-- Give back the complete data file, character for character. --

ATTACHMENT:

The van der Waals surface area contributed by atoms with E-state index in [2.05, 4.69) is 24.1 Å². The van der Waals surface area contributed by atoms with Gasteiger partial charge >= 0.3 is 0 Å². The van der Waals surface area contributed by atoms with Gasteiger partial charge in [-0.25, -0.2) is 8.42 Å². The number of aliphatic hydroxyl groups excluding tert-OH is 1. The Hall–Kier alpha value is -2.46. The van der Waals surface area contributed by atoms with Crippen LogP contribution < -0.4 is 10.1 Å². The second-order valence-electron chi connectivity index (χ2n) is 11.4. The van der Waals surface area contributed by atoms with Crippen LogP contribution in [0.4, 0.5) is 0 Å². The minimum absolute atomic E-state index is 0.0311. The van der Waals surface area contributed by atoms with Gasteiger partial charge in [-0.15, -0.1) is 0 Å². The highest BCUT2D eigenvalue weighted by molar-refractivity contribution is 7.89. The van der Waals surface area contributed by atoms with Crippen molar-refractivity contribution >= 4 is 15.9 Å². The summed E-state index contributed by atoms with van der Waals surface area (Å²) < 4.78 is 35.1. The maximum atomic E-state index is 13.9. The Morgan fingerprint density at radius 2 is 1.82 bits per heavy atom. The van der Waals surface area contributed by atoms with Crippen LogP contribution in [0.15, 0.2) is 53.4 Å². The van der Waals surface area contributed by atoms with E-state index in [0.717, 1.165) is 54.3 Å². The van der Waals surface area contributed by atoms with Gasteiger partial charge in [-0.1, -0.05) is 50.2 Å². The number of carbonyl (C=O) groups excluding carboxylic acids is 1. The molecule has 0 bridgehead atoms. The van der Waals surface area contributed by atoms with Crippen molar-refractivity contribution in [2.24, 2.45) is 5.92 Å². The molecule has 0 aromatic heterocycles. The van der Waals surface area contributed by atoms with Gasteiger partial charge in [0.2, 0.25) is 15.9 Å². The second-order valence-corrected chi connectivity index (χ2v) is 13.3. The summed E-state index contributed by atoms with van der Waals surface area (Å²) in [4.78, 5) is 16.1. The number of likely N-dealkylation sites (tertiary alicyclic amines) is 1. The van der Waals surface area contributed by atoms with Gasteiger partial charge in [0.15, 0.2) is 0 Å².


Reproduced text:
The van der Waals surface area contributed by atoms with E-state index in [2.05, 4.69) is 24.1 Å². The van der Waals surface area contributed by atoms with Gasteiger partial charge >= 0.3 is 0 Å². The van der Waals surface area contributed by atoms with Gasteiger partial charge in [-0.25, -0.2) is 8.42 Å². The number of aliphatic hydroxyl groups excluding tert-OH is 1. The Hall–Kier alpha value is -2.46. The van der Waals surface area contributed by atoms with Crippen LogP contribution < -0.4 is 10.1 Å². The second-order valence-electron chi connectivity index (χ2n) is 11.4. The van der Waals surface area contributed by atoms with Crippen LogP contribution in [0.4, 0.5) is 0 Å². The minimum absolute atomic E-state index is 0.0311. The van der Waals surface area contributed by atoms with Gasteiger partial charge in [-0.15, -0.1) is 0 Å². The highest BCUT2D eigenvalue weighted by molar-refractivity contribution is 7.89. The van der Waals surface area contributed by atoms with Crippen molar-refractivity contribution >= 4 is 15.9 Å². The summed E-state index contributed by atoms with van der Waals surface area (Å²) < 4.78 is 35.1. The maximum atomic E-state index is 13.9. The Morgan fingerprint density at radius 2 is 1.82 bits per heavy atom. The van der Waals surface area contributed by atoms with Crippen LogP contribution in [0.15, 0.2) is 53.4 Å². The van der Waals surface area contributed by atoms with E-state index in [0.717, 1.165) is 54.3 Å². The van der Waals surface area contributed by atoms with Gasteiger partial charge in [-0.1, -0.05) is 50.2 Å². The number of carbonyl (C=O) groups excluding carboxylic acids is 1. The molecule has 0 bridgehead atoms. The van der Waals surface area contributed by atoms with Crippen molar-refractivity contribution in [2.24, 2.45) is 5.92 Å². The molecule has 0 aromatic heterocycles. The van der Waals surface area contributed by atoms with Gasteiger partial charge in [0.2, 0.25) is 15.9 Å². The second-order valence-corrected chi connectivity index (χ2v) is 13.3. The summed E-state index contributed by atoms with van der Waals surface area (Å²) in [4.78, 5) is 16.1. The number of likely N-dealkylation sites (tertiary alicyclic amines) is 1. The van der Waals surface area contributed by atoms with Gasteiger partial charge in [0.15, 0.2) is 0 Å².